Davie, Donald (Vol. 5)
Davie, Donald 1922–
Davie, an English poet and critic, is best known for his association with "the Movement"—the postwar suspiciousness of the romantic imprecision of some British poetry of the 1940's—and for his contributions to the New Lines anthology. Although less coldly intellectual than his early work, his recent poems still exhibit his sense of responsibility to his literary inheritance and his concern for formal elegance. (See also Contemporary Authors, Vols. 1-4, rev. ed.)
As poet, Davie is urbane, lucid, and down-to-earth. His best poems are little hymns to rationality. His critical commitments inhibit him somewhat but at the same time they have enabled him to discover and develop the convention that suits him. When imagination and feeling win victories over theory, he achieves what the eighteenth-century critics called "graces beyond the reach of art." (p. 124)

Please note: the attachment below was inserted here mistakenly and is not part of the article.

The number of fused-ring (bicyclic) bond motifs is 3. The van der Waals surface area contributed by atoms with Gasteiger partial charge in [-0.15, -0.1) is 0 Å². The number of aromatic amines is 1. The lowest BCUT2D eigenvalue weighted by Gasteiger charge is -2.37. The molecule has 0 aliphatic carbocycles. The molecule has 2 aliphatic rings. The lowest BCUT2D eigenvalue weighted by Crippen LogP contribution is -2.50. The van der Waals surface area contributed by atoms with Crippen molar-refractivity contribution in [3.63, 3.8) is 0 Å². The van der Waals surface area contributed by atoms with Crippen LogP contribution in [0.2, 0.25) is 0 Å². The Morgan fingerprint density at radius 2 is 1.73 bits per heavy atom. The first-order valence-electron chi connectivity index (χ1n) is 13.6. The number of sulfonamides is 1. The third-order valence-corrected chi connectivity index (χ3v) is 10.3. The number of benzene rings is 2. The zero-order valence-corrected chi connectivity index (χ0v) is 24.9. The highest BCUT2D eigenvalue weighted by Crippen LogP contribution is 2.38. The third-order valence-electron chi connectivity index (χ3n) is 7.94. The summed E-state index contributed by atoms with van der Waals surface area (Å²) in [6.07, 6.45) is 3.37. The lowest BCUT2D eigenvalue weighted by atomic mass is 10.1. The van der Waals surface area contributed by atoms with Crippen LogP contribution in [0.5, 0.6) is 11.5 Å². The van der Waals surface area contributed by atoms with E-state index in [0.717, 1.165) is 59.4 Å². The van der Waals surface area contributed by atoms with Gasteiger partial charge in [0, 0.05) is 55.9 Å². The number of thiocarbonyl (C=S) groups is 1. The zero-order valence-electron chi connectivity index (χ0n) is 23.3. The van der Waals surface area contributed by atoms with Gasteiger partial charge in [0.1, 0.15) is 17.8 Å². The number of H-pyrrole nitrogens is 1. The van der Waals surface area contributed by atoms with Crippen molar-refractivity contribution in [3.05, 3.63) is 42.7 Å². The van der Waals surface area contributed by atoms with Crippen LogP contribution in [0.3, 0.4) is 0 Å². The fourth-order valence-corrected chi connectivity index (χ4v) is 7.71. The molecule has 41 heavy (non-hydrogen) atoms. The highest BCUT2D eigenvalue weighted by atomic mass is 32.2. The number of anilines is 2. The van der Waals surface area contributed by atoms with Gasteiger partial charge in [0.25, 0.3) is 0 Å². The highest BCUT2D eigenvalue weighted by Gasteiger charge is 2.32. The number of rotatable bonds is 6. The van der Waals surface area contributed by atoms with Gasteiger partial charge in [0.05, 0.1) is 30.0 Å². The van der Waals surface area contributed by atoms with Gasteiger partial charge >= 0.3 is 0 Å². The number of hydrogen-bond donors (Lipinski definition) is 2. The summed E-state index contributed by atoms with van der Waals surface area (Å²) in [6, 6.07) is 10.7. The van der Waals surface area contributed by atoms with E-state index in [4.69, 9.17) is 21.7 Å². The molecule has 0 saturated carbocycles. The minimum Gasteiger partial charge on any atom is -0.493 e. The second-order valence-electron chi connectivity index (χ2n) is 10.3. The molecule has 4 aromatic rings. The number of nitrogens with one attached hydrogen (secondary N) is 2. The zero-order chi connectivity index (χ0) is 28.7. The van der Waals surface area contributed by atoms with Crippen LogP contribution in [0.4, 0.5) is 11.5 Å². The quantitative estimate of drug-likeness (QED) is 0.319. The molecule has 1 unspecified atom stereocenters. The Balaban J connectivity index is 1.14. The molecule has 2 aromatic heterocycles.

William Van O'Connor, in his The New University Wits and the End of Modernism (copyright © 1963, Southern Illinois University Press; reprinted by permission of Southern Illinois University Press), Southern Illinois University Press, 1963.
Generally speaking,… the author of Essex Poems puts his 'literature' to conspicuously good use. The very last poems in the volume are brutally primitive in a new and admired manner. I would prefer, I think, less 'manner', a more genuine simplicity; or a much longer poem.
Of the many virtues Essex Poems displays I would myself single out Davie's handling of metre as the aspect of his formal expertise most worthy of emulation, or envy. Post-romantic poetics emphasize sincerity and the 'rhythms of the speaking voice' (generally 'urgent')—as if the poet were actually speaking to us!—whereas the formerly well-advertised satisfactions to be had from a perfect deployment of words within a musically interesting 'tune' are currently undervalued. (p. 81)
Michael Alexander, "Donald Davie's 'Essex Poems'," in Agenda, Autumn-Winter, 1970, pp. 78-82.